Where are all the girls in children’s Bibles?: An excerpt

Credit: Lee Summers, http://www.flickr.com/photos/thisisawakeupcall/274938225/in/photostream/

“Did you know, Mom, that it pleases God to read your Bible every day?”

I’m sitting with my children, eating breakfast at the dining-room table, which is strewn with the picture Bibles I plan to review for Geez. My 5-year-old asks this question as he sits with a copy of The Jesus Storybook Bible open to illustrator Jago’s fascinating aerial view of Jericho, with Joshua’s army marching round and round. Pencil in hand, he’s trying to copy the drawing.

“Hmm . . . yes, that’s what some people believe,” I respond. This is my cover-all response for ideas about religion that come from family members, or sometimes Sunday School. “Where did you hear that?” I add, trying not to sound shrill.

I’m a feminist Christian with a long-standing discomfort with the Bible. Regular Scripture reading is not part of our family life. Sometimes, I wonder if I should be doing more to teach my children about the Bible. Is it okay to leave it to trusted Sunday School teachers and camp counsellors to impart the stories of our faith tradition to my children? If they don’t read their Bible every day, will they “shrink, shrink, shrink” like it says in a song I learned as a child?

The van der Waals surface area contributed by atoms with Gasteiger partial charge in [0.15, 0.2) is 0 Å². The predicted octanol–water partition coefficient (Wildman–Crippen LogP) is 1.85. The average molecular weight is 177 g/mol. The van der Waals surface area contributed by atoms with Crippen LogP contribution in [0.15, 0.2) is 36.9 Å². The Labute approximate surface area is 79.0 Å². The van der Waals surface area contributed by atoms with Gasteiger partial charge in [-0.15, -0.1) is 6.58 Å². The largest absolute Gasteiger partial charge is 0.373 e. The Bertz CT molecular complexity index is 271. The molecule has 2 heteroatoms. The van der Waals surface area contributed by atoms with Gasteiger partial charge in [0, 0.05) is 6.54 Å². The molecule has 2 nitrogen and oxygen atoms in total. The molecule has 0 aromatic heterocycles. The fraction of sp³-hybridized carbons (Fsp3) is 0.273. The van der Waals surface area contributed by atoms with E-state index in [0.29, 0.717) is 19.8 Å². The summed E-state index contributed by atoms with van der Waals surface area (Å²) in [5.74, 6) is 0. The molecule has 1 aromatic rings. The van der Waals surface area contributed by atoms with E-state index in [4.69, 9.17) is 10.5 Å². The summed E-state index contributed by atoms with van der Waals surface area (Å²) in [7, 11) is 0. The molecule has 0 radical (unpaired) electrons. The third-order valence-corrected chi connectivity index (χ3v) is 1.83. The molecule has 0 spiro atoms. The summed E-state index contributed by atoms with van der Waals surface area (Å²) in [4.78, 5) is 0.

Not satisfied with the children’s Bible I grew up with, nor even the newfangled one my son is perusing (which I have to edit for patriarchal content as I go along), I’ve long wanted to find a feminist Bible I can read with my children. This is my chance.

I began optimistically, searching the Mennonite Church Canada and Quaker Books websites for children’s Bibles that might satisfy a feminist consciousness, then combing the shelves of my local Christian bookstore for anything I might have missed. I added The New Bible in Pictures for Little Eyes because it’s a classic (my classic) and The Beginner’s Bible because it’s a bestseller. The review copies arrived in the mail over the winter holidays, 16 books in all.

As I read through the stories, I slipped in and out of nostalgia and an angry awareness that these texts are tools of oppression – sexist oppression, and racist, classist, heterosexist, ableist. Sometimes I have to double back and reread a story: How did I miss the gender pronoun for God the first time? How did I not notice the unquestioning endorsement of military might and the domination of one group over another?